Book Image

Learning jQuery - Fourth Edition

By : Karl Swedberg, Jonathan Chaffer
Book Image

Learning jQuery - Fourth Edition

By: Karl Swedberg, Jonathan Chaffer

Overview of this book

To build interesting, interactive sites, developers are turning to JavaScript libraries such as jQuery to automate common tasks and simplify complicated ones. Because many web developers have more experience with HTML and CSS than with JavaScript, the library's design lends itself to a quick start for designers with little programming experience. Experienced programmers will also be aided by its conceptual consistency. LearningjQuery - Fourth Edition is revised and updated version of jQuery. You will learn the basics of jQuery for adding interactions and animations to your pages. Even if previous attempts at writing JavaScript have left you baffled, this book will guide you past the pitfalls associated with AJAX, events, effects, and advanced JavaScript language features. Starting with an introduction to jQuery, you will first be shown how to write a functioning jQuery program in just three lines of code. Learn how to add impact to your actions through a set of simple visual effects and to create, copy, reassemble, and embellish content using jQuery's DOM modification methods. The book will take you through many detailed, real-world examples, and even equip you to extend the jQuery library itself with your own plug-ins.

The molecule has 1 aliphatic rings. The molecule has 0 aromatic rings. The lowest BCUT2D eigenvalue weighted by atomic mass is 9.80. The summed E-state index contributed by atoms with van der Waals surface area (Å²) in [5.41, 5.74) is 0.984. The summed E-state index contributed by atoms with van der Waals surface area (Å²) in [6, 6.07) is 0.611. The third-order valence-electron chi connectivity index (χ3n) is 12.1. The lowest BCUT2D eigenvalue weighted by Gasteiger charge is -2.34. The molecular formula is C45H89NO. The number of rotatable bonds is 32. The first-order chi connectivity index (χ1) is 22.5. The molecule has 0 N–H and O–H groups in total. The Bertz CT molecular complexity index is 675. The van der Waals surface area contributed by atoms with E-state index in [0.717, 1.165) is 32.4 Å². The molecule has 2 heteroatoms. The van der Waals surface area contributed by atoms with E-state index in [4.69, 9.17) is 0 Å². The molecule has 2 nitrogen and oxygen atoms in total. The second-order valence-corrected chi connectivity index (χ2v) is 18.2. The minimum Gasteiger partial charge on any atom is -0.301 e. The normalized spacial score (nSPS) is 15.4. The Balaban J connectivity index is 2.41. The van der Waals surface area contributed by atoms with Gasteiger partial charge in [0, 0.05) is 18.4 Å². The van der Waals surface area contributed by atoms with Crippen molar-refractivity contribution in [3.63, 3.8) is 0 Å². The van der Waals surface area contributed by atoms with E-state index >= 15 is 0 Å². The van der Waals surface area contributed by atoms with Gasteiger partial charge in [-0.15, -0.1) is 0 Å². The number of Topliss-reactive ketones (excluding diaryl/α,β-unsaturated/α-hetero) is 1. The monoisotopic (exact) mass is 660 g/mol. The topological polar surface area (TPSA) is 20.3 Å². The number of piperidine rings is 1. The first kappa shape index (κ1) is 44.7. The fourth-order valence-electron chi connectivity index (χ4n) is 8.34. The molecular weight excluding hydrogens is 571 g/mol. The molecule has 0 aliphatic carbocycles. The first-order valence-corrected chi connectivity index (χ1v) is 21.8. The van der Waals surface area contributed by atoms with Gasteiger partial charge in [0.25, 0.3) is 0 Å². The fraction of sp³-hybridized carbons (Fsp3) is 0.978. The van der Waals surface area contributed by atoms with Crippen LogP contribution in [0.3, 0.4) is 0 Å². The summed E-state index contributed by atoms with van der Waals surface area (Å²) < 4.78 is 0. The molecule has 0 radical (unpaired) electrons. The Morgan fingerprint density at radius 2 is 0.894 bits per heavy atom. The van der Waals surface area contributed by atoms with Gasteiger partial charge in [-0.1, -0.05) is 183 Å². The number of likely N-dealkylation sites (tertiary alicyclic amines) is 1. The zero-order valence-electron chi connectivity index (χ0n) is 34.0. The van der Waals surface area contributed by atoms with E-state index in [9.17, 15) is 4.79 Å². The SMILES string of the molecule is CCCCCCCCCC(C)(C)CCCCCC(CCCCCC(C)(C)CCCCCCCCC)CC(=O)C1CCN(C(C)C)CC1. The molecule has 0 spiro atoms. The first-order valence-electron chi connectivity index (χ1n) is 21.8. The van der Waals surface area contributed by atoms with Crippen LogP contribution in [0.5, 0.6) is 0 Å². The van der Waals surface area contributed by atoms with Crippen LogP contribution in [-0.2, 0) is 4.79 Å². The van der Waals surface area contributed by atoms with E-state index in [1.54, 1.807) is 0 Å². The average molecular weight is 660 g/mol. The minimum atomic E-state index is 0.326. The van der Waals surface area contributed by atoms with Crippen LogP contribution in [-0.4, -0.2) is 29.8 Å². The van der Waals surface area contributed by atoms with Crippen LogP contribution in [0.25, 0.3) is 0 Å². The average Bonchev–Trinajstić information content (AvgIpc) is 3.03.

Table of Contents (24 chapters)
Learning jQuery Fourth Edition
About the Authors
About the Reviewers

Simultaneous versus queued effects

The .animate() method, as we've just discovered, is very useful for creating simultaneous effects affecting a particular set of elements. There may be times, however, when we want to queue our effects to have them occur one after the other.

Working with a single set of elements

When applying multiple effects to the same set of elements, queuing is easily achieved by chaining those effects. To demonstrate this queuing, we'll revisit Listing 4.17 by moving the Text Size box to the right-hand side, increasing its height and border width. This time, however, we perform the three effects sequentially simply by placing each in its own .animate() method and chaining the three together:

$(document).ready(function() {
  $('div.label').click(function() {
    var paraWidth = $('div.speech p').outerWidth();
    var $switcher = $(this).parent();
    var switcherWidth = $switcher.outerWidth();
      .css({position: 'relative'})
      .animate({left: paraWidth...